The Little-Known and Much-Neglected Essential Vitamin: K2

Posted on February 28, 2013


I can’t say it enough:  get your vitamin K.  I’m not a doctor, so don’t listen to me.  But check out the links in this article and see what you think after hearing what the experts have to say.

Here’s the bottom line:  you need two forms of Vitamin K.  K1, which you can easily obtain from green leafy vegetables, is essential for normal blood clotting.  Yeah, yeah, boring, we knew that.  Well, here’s what most people, possibly even your doctor, don’t yet know:  you really, really need K2, which comes from certain animal products and fermented products, for vascular and bone health.  It turns out that K2 is essential to correctly manage calcium in the body, among other things.  And contrary to popular belief, humans don’t convert enough K1 to K2 to cover their requirements, nor do we absorb K2 from the activity of our digestive tracts as previously thought.  We need dietary sources of K2, and we’re not getting enough.

Dietary calcium should mainly be getting deposited into your bones, with a low level of circulating calcium ions in the blood.  A shortage of K2 could be what’s responsible for the all-too-common “calcium paradox,” in which our bones thin out even as our blood calcium levels rise and calcium gets deposited in bad places – like on our heart valves, vein valves, and in the walls of our blood vessels, leading to hardening and stiffening of the arteries.  What’s up with that, right?  Oh, we dutifully take our calcium supplements, suck down our milk, and make sure we get our Vitamin D3 and magnesium, but somehow, for too many of us, none of that seems to help, and in fact, calcium supplements are associated with increased risk of heart disease.  Why?  It’s the missing K2!!  Without it, all that other stuff isn’t going to help much!

This information is still not widely known because much of the work in determining the exact mechanisms and functions of Vitamin K – especially K2 – only started to bear fruit about 5 years ago, and is still ongoing.  See the work of Dr. Cees Vermeer, the acknowledged world expert on Vitamin K.  If reading a lot of biochemical gobbledygook isn’t your thing, try this one from Dr. Alan Peterson for a clear, readable explanation.

Or, you can check out Dr. Mercola’s YouTube interviews with Dr. Vermeer.

So how did Lila turn into a big Vitamin K2 advocate?  Well – without going into all the gory details, I was briefly put on a medication that interfered with the use of Vitamin K in the body.  After just ten days, two fingers were so swollen that I couldn’t wear my wedding rings.  There were… errr… digestive issues.  I had what felt like constant muscle soreness in my shoulders.  Then the joint pain started.  And got worse.  Meanwhile, being the nosy upstart that I am, I was reading and learning from the links I have posted here, and becoming more convinced that the medication was not only not helping in my case, but actually harming me.  I had a general sense that my body wasn’t maintaining itself as it normally must.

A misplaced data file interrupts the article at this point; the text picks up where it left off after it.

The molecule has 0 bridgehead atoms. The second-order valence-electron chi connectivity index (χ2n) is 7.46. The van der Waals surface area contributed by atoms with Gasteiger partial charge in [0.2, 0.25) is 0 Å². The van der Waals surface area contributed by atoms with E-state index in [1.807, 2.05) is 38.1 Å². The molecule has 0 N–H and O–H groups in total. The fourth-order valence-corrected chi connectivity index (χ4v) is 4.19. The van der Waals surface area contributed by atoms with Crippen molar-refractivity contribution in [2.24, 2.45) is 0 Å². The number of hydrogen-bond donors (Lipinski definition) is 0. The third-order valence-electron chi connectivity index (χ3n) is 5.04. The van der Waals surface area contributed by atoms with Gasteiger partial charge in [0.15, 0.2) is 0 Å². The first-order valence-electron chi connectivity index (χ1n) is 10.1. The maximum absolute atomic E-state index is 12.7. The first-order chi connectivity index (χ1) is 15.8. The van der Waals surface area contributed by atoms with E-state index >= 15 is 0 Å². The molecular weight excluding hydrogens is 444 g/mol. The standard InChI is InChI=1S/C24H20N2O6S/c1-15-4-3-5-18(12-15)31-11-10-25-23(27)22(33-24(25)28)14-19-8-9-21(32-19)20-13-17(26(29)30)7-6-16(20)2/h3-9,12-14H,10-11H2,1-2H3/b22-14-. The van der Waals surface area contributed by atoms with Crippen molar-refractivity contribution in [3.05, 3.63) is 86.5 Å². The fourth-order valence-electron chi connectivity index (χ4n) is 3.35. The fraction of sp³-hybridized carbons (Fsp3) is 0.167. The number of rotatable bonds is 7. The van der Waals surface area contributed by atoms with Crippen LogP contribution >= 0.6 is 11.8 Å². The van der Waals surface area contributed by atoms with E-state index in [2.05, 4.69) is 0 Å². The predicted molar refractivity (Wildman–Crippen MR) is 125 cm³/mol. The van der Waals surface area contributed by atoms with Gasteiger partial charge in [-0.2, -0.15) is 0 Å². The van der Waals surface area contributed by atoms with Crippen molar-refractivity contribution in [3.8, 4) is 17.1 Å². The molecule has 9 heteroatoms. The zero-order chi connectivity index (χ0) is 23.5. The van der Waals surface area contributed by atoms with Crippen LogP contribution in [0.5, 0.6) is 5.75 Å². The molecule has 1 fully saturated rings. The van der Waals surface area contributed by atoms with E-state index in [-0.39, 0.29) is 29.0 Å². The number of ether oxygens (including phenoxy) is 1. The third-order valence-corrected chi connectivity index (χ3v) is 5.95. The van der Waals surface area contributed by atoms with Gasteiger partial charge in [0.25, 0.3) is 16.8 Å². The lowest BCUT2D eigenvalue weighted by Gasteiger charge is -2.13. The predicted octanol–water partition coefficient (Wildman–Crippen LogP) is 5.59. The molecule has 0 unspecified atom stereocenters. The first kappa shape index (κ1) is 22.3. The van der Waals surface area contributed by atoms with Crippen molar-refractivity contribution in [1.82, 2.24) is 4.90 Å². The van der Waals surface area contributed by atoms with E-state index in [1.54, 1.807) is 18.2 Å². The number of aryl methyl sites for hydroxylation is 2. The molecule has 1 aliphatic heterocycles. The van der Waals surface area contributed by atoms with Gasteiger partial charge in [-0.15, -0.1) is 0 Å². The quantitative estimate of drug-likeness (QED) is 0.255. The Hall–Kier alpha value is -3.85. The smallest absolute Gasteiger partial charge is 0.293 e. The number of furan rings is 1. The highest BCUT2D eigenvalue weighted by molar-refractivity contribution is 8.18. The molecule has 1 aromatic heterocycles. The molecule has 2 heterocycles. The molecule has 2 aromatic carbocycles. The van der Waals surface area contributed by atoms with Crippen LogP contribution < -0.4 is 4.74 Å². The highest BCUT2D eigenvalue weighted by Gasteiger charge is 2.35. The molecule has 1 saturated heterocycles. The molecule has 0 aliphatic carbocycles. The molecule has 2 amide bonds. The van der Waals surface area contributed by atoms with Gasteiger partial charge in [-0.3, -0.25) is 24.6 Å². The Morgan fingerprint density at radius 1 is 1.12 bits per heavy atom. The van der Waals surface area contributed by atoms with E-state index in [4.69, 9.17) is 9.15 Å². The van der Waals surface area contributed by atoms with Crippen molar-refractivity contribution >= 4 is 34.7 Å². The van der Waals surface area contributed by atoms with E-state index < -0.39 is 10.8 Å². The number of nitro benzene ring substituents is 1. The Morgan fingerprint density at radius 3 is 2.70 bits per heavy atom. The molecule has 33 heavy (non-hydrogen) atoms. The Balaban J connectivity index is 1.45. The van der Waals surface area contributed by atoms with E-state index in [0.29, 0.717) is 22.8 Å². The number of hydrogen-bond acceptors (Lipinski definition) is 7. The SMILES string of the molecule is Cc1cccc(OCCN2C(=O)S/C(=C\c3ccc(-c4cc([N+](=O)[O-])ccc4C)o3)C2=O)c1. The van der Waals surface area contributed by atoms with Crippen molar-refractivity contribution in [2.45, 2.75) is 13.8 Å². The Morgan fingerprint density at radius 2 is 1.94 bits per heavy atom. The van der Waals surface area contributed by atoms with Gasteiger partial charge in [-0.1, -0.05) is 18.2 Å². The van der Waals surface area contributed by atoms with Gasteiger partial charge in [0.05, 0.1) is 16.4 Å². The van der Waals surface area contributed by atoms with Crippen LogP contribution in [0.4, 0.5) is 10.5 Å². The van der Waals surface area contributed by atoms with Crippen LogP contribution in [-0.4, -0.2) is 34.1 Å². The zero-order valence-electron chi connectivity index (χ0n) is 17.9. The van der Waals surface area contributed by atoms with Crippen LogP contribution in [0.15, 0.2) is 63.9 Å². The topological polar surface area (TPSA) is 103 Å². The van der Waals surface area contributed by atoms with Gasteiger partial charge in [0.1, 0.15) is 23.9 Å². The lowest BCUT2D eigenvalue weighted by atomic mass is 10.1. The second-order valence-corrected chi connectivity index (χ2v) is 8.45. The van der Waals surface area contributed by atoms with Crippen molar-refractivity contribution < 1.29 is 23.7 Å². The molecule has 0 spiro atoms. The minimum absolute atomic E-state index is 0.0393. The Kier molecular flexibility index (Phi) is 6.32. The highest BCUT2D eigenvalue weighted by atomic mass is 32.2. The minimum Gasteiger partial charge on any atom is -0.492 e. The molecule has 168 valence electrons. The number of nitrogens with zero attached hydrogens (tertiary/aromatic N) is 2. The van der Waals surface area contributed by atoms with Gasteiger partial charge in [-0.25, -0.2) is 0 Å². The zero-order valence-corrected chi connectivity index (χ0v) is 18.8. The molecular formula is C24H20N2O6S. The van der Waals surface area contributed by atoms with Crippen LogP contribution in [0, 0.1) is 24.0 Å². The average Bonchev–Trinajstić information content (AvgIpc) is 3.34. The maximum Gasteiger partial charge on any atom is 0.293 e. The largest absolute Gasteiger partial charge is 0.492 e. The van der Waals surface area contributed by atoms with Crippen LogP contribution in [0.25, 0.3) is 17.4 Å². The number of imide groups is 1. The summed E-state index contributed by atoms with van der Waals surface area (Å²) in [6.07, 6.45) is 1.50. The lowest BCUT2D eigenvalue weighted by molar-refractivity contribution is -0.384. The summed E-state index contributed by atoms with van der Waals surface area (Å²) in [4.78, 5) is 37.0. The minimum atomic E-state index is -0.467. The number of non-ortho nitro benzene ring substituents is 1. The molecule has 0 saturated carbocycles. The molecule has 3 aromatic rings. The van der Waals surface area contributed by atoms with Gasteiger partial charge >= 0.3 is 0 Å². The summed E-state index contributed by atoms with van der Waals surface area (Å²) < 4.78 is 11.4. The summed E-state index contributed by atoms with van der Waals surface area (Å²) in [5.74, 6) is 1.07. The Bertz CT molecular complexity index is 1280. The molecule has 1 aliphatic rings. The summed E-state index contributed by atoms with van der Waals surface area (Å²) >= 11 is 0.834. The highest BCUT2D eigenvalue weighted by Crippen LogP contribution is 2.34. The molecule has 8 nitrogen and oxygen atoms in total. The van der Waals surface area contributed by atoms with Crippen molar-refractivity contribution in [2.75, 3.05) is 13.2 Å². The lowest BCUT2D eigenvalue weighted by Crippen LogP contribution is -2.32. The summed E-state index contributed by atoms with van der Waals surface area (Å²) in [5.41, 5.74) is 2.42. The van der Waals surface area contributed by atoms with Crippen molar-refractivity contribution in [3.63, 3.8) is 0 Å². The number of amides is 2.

You know how on medication pamphlets, they list all the typical side effects and tell you, “Talk to your doctor if you experience…”?   Well, I was doing that, but the only response I was getting, week after week, was basically:  “Silly girl, it can’t be the medication.  Here, we need to increase your dose.” Unfortunately for me, my docs apparently had not read the recent work of Dr. Cees Vermeer and were just following a long-established protocol.  I can’t really fault them too much, though, since the FDA, vitamin manufacturers, and others whose jobs revolve around knowing these things haven’t changed their way of doing business, either.

But meanwhile, the problems were worsening.  When it got to the point that my left hand could barely fasten my seat belt or lift a glass, I called it quits, to the great horror of my docs, who insisted that I really, really should have another two to four months  of the medication.  “Screw this, I’m not about to die, and I want my Vitamin K back!” I said.  The treatment was worse than the medical problem at that point.

My GP backed my decision, but insisted on a blood test to check on the status of my original problem that had required the medication.  The reading showed some improvement, but was it because of the annoying medication?  After quitting, wouldn’t I get worse?  She recorded the reading – which was still slightly worrisome (to them, not me) – and asked me to be tested again in a week.

Over the course of that single week, I was gobbling down all the green leafy vegetables (K1) that my heart desired, and I added a daily K2 supplement (from the Asian food natto) and a daily D3 supplement.  Within just a few days, the joint pain and muscle soreness were gone.  By the end of the week, I could get my wedding rings on for the first time since starting the medication.  Then came the big blood test… and everything was completely normal.  Not what was expected.  Looking at the numbers, I had faster improvement in one week of good healthy eating than I had had in some six weeks of the medication.

Now, caution:  my experience is only an anecdote.  One Lila does not a scientific sample make, and my particular case was also a bit unusual for reasons I’m not going into here.  DO NOT just up and quit your meds on my account.  But DO check out the links and learn about Vitamin K1 and K2.  To hear the experts tell it, most of us are not getting nearly enough in our diets, and there are consequences to that.

As for me, K2, D3, and a sensible multivitamin are now a permanent part of my health routine, and I’m feeling pretty great right now.